I still look back upon those hours when I acquainted myself with the means by which a French conjurer had astonished the subjects of Louis-Napoleon as an era of Arcadian pleasure. It did not matter that everything about the book was hopelessly old-fashioned; great as the gap between me and Robert-Houdin was, I could accept his world as the real world, so far as the wonderful art of deception was concerned. When he insisted on the necessity of things that were unknown to Deptford, I assumed that it was because Deptford was a village and Paris was a great and sophisticated capital, where everybody who was anybody was mad for conjuring and wanted nothing more than to be delightfully bamboozled by an elegant, slightly sinister, but wholly charming master of the art. It did not surprise me in the least that Robert-Houdin’s Emperor had sent him on a special diplomatic mission to Algiers, to destroy the power of the marabouts by showing that his magic was greater than theirs. When I read of his feat on the Shah of Turkey’s yacht, when he hammered the Shah’s jewelled watch to ruins in a mortar, then threw the rubbish overboard, cast a line into the sea, pulled up a fish, asked the Shah’s chef to clean it, and stood by while the chef discovered the watch, quite unharmed, enclosed in a silk bag in the entrails of the fish, I felt that this was life as it ought to be lived. Conjurers were obviously fellows of the first importance and kept distinguished company. I would be one of them.

The Scottish practicality that I had imitated from my parents was not really in grain with me; I cared too little for difficulties. I admitted to myself that Deptford was unlikely to yield a conjurer’s table — a gilded gueridon, with a cunning servante on the back of it for storing things one did not wish to have seen, and a gibeciere into which coins and watches could noiselessly be dropped; I had no tailcoat, and if I had I doubt if my mother would have sewn a proper conjurer’s profonde in the tails, for disappearing things. When Professor Hoffmann instructed me to fold back my cuffs, I knew that I had no cuffs, but did not care. I would devote myself to illusions that did not require such things. These illusions, I discovered, called for special apparatus, always described by the Professor as “simple”, which the conjurer was advised to make himself. For me, a boy who always tied his shoelaces backward and whose Sunday tie looked like a hangman’s noose, such apparatus presented a problem that I had to admit, after a few tries, was insuperable. Nor could I do anything about the tricks that required “a few substances, easily obtainable from any chemist,” because Ruckle’s drugstore had never heard of any of them. But I was not defeated. I would excel in the realm which Robert-Houdin said was the truest, most classical form of conjuring: I would be a master of sleight-of-hand, a matchless prestidigitateur.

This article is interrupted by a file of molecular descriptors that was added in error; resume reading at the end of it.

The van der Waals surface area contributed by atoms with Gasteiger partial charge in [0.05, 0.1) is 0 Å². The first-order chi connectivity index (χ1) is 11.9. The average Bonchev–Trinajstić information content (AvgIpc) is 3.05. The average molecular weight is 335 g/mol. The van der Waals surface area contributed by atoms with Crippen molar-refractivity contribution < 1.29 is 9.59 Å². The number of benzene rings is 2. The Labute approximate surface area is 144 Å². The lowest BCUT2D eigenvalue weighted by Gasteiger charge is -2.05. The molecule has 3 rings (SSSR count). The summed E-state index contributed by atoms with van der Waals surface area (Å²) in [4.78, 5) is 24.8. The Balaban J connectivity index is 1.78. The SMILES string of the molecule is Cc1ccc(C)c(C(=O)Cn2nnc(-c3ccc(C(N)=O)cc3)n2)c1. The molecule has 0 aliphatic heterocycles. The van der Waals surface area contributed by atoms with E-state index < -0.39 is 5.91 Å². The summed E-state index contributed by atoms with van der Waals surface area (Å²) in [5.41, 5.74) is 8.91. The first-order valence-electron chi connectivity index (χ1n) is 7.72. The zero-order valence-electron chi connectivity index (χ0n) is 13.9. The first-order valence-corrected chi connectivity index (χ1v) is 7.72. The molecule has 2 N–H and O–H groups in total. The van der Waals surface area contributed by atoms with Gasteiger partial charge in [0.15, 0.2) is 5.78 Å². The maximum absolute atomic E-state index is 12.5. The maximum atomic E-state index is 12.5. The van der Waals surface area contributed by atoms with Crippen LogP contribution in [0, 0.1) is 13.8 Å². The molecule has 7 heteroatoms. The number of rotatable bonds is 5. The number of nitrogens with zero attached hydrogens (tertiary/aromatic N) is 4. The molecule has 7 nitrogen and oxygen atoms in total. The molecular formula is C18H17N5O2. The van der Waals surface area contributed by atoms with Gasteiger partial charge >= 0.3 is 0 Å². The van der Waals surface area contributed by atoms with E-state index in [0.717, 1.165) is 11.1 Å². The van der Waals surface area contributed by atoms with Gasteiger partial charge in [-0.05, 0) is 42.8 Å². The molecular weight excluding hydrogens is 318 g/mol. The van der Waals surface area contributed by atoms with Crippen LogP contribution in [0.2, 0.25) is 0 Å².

It was like me to begin with eggs — or, to be precise, one egg. It never occurred to me that a clay egg, of the kind used to deceive hens, would do just as well. I hooked an egg from my mother’s kitchen and when the library was empty began to practise producing it from my mouth, elbow, and back of the knee; also putting it into my right ear and, after a little henlike clucking, removing it from my left. I seemed to be getting on splendidly, and when the magistrate made a sudden appearance to get the latest Scribner’s. I had a mad moment when I thought of amazing him by taking an egg out of his beard. Of course I did not dare to go so far, but the delightful thought that I could if I wanted to put me into such a fit of giggles that he looked at me speculatively. When he was gone I handled the egg with greater boldness until, disappearing it into my hip pocket, I put my thumb through it.

Ha ha. Every boy has experiences of this kind, and they are usually thought to be funny and childlike. But that egg led to a dreadful row with my mother. She had missed the egg — it never occurred to me that anybody counted eggs — and accused me of taking it. I lied. Then she caught me trying to wash out my pocket, because, in a house with no running water, washing cannot be a really private business. She exposed my lie and demanded to know what I wanted with an egg. Now, how can a boy of thirteen tell a Scotswoman widely admired for her practicality that he intends to become the world’s foremost prestidigitateur? I took refuge in mute insolence. She stormed. She demanded to know if I thought she was made of eggs. Visited unhappily by a good one, I said that that was something she would have to decide for herself. My mother had little sense of humour. She told me that if I thought I had grown too old to be beaten she would show me I was mistaken, and from the kitchen cupboard she produced the pony whip.

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Categories: Davies, Robertson